Shaking up Russia’s Far East

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LONDON — If you Google “Vladimir Nikolaev,” mayor of Vladivostok, 2007,” you will come up with an interesting story about how he was recently arrested. You will also find stories about how he resisted arrest, but finished up in handcuffs.

Nikolaev has a long history of allegations of criminal activities. He was in prison for a while, where he was allegedly known as Winnie the Pooh. It is also alleged that he used flame-throwers to support his arguments.

He thought he was safe. He was released from prison under an amnesty at the end of the 1990s. He had acquired substantial wealth in previous years (use Google to check how). He used this wealth, allegedly, of course, to buy himself a strong position in the Vladivostok branch of the United Russia Party (URP).

The URP controls Russia’s Parliament and also has close connections to President Vladimir Putin.

In 2004 Nikolaev became Vladivostok’s mayor. Of the four other candidates, one ended up in the hospital after a bomb went off close to him and two others decided they had better things to do. The other one was not very popular so he was allowed to remain in the election.

There have been many stories about how Putin and his friends have removed democracy from Russia by allowing alleged criminals to take over as governors and mayors. When the Kremlin wants political change in a town or state it can turn the law against officers and have them removed.

This is probably what has happened in Vladivostok. Why? The mayor is not the only “democratically” elected leader of Vladivostok who has been removed; five others, including the deputy mayor, have suddenly been confronted with legal problems and arrested. You may take the view that many politicians in Russia are corrupt; I have even heard Russians argue that politics is now the main career of criminals.

Nikolaev flew to Moscow after the threats of court action became public; he asked his supporters in Moscow to get the case closed down. They refused. A few days later he finished up in chains.

So why have he and his colleagues been confronted with the law?

The prospective financial return to holders of political posts in Vladivostok, or those people engaged in criminal activities there has recently been raised substantially by Putin. Maybe the big boys want to move in to take advantage of this, which means that they have to get rid of current post holders like Nikolaev and his colleagues.

Why is Putin willing to accept what is going on in Vladivostok? Well, he has big dreams for the future of Russia as an Asian power. He hopes to cultivate his relationships with Asian governments with sales of Russian oil and gas.

He also has put a lot of effort into finding ways to secure Russia’s borders with China. At the same time he has been offering substantial benefits to Slav immigrants from former Soviet countries. He wants them to move in and replace ethnic Russians who are moving out of the Far East as fast as they can, reportedly more than 250 every day.

Putin’s plans to get ethnic Russians to stay in or move to Russia’s Far East have failed. His dream for Russia’s development as an Asian political power is frustrated by this (and by Chinese immigrants). So he has come up with a new idea, which is almost certainly the reason for the arrest of the five politicians in Vladivostok.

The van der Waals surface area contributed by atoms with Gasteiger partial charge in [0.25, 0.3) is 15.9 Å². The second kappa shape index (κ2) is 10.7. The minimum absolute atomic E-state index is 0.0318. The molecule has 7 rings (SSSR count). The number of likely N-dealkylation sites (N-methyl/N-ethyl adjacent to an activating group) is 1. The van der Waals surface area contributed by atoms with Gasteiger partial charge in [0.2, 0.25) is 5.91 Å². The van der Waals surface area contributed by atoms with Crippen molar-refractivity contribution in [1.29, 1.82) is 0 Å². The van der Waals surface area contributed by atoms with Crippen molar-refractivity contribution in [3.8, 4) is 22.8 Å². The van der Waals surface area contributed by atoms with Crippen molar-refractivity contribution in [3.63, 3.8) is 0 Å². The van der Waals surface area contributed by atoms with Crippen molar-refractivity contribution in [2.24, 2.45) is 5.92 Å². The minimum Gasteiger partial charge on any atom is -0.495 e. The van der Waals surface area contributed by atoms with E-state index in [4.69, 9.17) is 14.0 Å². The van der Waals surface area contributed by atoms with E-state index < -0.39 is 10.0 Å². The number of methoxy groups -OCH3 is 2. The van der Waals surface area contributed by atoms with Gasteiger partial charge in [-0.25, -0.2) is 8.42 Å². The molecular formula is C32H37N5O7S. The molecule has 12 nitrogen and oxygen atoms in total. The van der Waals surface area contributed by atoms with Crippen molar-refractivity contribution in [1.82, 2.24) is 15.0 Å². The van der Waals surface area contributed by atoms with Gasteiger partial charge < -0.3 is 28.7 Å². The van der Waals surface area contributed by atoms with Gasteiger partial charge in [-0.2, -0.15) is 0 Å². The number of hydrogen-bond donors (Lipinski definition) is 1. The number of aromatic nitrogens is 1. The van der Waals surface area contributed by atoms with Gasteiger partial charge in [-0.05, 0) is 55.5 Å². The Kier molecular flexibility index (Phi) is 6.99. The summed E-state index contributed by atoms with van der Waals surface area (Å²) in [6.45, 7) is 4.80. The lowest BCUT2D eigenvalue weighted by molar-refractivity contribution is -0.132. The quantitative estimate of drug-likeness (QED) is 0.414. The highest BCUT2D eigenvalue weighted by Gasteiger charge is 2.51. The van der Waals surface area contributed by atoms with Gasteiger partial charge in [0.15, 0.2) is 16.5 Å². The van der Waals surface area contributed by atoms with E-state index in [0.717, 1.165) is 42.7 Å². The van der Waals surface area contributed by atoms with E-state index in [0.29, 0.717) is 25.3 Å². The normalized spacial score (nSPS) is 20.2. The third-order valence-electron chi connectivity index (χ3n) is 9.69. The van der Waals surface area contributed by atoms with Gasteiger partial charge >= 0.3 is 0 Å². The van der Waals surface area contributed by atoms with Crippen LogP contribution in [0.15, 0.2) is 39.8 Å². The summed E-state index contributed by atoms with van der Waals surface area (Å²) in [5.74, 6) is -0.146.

Putin said that he wants Asia Pacific Cooperation (APEC) countries to accept an invitation to hold their 2012 annual meeting on Russky Island, just off the coast of Vladivostok.

Russky Island is a popular place where poorer people in Vladivostok like to spend their summer holidays, mainly in tents. It has no modern infrastructure. To bring it up to the standards capable of maintaining Russia’s desired reputation will require a lot of investment. Putin said that he will approve the expenditure of 100 billion rubles to develop the island.

The political significance of the development of Russky Island as an international center was indicated by the appointment of Prime Minister Mikhail Fradkov as head of the new project to develop the island. He talked about allocating 36.4 billion rubles for the general development needed to get this project off the ground.

The government says that in preparation for the APEC meeting 35 billion rubles will be spent to build two bridges to the island, 10 billion to improve Vladivostok’s airport up to international standards and 12 billion to improve the port.

Moscow has estimated that the preparations for the APEC meeting in 2012, and the activities that that project will continue to support means that income in the Vladivostok area will go up 12 times by 2020 compared to income now.

There are two possible reasons why political leaders are being, allegedly, removed by applying the law. One reason for the removal of the mayor of Vladivostok and his friends could be that leaders in Moscow feel that they do not have the skills required to manage a major project. So far their focus has been on relatively small scale, and allegedly often criminal, activities. The development of Russky Island as a new international center that will strengthen Russia’s status in Asia is a task of an altogether different order.

A second reason could be that high profile criminals in Russia have decided that they can get a massive rate of return from becoming involved in the development of Russky Island and the supporting infrastructure in Vladivostok. If so, what we may be seeing is how their friends in the Kremlin are helping them take power there. Without such Kremlin support nothing would be happening.

No one listened to Nikolaev when he went to Moscow to talk to the people who had supported him in the past and got him out of jail. Maybe he has to go back to jail so that Moscow’s new friends can get the benefits from the developments needed for the APEC meeting.